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Do points on your license impact car insurance rates?

All traffic violations can raise your car insurance rates. Certain companies offer perks, such as accident forgiveness, to help first-time offenders avoid increased rates right away. But if you have multiple points on your license, you may be considered a high-risk driver. 

How much does high-risk car insurance cost? Take a look at the table below to see how different offenses impact auto insurance rates:

Traffic Violations and Their Impact on Insurance Rates

Traffic ViolationIncrease in Insurance Rate
At-Fault Accident$569
Texting While Driving$321
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Even one speeding ticket can drive up your rates by $300 or more. If you need to find more affordable car insurance after a ticket, try getting quotes from at least three different companies before you buy. The statistics car insurance companies track can vary, and you may find one company doesn’t consider your traffic violation as serious as another. 

As you can see in the table below, average auto insurance rates vary by company:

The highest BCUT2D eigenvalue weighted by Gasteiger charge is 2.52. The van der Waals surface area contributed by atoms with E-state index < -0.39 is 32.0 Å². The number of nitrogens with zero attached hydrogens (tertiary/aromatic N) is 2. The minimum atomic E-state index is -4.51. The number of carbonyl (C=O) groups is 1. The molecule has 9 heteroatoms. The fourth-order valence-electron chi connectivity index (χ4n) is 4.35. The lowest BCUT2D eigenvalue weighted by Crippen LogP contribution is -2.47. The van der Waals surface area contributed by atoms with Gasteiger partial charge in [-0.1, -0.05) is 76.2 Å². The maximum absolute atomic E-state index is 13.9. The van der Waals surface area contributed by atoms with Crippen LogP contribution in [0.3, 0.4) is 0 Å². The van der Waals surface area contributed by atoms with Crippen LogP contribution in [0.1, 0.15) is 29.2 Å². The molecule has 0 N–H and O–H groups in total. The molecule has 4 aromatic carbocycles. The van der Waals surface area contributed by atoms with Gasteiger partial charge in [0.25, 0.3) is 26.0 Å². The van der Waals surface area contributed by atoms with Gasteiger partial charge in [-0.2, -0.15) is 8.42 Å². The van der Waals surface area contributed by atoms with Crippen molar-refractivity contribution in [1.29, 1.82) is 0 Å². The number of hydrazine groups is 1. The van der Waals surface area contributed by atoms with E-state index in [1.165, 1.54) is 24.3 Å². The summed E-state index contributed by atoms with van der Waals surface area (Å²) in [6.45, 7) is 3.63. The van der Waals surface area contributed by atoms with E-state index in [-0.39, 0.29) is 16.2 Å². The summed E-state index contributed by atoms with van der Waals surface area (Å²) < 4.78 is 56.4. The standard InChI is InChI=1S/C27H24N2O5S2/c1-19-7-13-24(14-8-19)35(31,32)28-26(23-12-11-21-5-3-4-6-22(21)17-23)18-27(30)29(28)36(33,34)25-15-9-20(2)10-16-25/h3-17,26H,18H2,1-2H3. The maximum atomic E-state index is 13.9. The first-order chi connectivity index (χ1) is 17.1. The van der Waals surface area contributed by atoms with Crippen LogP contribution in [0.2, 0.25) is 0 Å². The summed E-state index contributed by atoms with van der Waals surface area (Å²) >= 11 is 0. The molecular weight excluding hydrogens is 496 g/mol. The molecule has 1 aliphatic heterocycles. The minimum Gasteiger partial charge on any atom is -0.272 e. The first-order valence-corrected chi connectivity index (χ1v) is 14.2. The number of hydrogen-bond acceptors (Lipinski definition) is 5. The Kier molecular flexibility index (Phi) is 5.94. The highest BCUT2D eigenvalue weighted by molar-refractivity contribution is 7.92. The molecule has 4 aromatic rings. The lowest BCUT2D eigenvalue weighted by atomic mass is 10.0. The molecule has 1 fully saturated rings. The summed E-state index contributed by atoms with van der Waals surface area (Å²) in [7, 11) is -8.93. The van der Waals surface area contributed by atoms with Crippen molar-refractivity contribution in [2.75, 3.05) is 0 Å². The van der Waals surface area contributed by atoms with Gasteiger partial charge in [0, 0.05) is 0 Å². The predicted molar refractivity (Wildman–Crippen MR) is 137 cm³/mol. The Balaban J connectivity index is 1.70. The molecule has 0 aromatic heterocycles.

Average Annual Auto Insurance Rates Based on Driving Record

CompaniesAverage Annual Rates with a Clean RecordAverage Annual Rates with 1 Speeding ViolationAverage Annual Rates with 1 AccidentAverage Annual Rates with 1 DUI
Liberty Mutual$3,344$3,633$3,922$6,427
State Farm$1,996$2,199$2,402$2,199
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GEICO won’t raise your rates for one speeding ticket, but Liberty Mutual and Allstate charge $300 more. However, a DUI on your record will double your rates with nearly every insurer. That’s because DUIs often result in immediate license suspension in most states. In addition, drivers with a suspended license need SR-22 car insurance to be reinstated, which will automatically increase your rates.

How do you get points off your license?

Fortunately, in most states, points automatically disappear after a few years. More serious offenses will last longer, but overall you can expect points to stick around for three to five years.